I went out to get the paper a few days ago and saw a wonderful sight. There was a worm in the driveway after an evening’s rain. That’s a good sign. That means spring is not far away when lawns and gardens will teem with worms.
I have always had an affinity for worms, dating back to the days when my dad and I went down to the creek bottom behind our house to dig them for bait. When I had a paper route as a 12-year old, I would frequently stop and pick up night crawlers in the street and put them back in the grass where they would have a chance to survive.
In winter, worms burrow deep in the earth, up to a foot, to escape the extreme cold. Then, as the days grow longer and the temperatures begin to warm a little, worms emerge from the depths to feed and mate.
Earthworms are hermaphrodites – each individual carries both male and female sex organs. They lack both an internal skeleton and an exoskeleton, but maintain their structure with fluid-filled coelom chambers that function as a hydrostatic skeleton.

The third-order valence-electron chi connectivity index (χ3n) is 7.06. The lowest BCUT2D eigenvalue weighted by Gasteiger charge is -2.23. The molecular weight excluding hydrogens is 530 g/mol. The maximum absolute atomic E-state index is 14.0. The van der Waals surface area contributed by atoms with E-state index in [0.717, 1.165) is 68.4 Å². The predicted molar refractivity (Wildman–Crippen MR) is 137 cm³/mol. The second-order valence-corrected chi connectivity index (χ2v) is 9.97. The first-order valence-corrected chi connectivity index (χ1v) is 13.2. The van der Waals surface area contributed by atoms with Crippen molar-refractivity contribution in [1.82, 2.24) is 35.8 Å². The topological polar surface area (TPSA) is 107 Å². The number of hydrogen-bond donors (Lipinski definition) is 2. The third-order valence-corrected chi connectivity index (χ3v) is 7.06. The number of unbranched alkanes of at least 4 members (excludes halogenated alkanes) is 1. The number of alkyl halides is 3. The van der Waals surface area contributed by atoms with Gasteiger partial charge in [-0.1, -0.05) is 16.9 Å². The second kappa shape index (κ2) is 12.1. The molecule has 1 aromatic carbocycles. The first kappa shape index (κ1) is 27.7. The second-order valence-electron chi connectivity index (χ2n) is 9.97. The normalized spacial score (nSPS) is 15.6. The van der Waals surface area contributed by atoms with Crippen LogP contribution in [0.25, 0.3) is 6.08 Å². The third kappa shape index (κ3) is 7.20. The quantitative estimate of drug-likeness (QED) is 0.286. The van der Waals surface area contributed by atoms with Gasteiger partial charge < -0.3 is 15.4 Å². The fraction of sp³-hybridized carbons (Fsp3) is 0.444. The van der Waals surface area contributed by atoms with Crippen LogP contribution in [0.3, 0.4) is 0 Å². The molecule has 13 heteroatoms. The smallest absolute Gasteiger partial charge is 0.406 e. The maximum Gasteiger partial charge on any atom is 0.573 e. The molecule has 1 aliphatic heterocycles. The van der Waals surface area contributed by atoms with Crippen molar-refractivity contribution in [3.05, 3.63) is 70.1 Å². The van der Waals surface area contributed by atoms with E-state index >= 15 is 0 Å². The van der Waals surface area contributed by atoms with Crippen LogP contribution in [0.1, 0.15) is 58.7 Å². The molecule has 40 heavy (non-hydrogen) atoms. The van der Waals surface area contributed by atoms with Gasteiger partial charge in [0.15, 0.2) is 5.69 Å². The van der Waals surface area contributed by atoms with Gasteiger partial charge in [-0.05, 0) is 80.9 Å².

This is also interesting: Worms don’t have actual eyes but can see through special photosensitive cells. I remember as a boy when we tried to catch night crawlers at night, if you made a sudden move, they retreated instantly back into their holes. Those photosensitive eyes were extra acute.
Because I put a load of horse manure in my garden year before last, my garden is now full of worms. They love any organic matter and manure is exactly that.
Worms are underground engineers. They literally force air though tunnels as they move. This aerates the soil and mixes the compounds. Worms are vital to all forms of agriculture.
In 1881 Charles Darwin wrote this: “It may be doubted whether there are many other animals which have played so important a part in the history of the world, as have these lowly organized creatures.”
Fish like worms; robins like worms; gardeners like worms. When it comes to these useful and productive creatures, what’s not to like?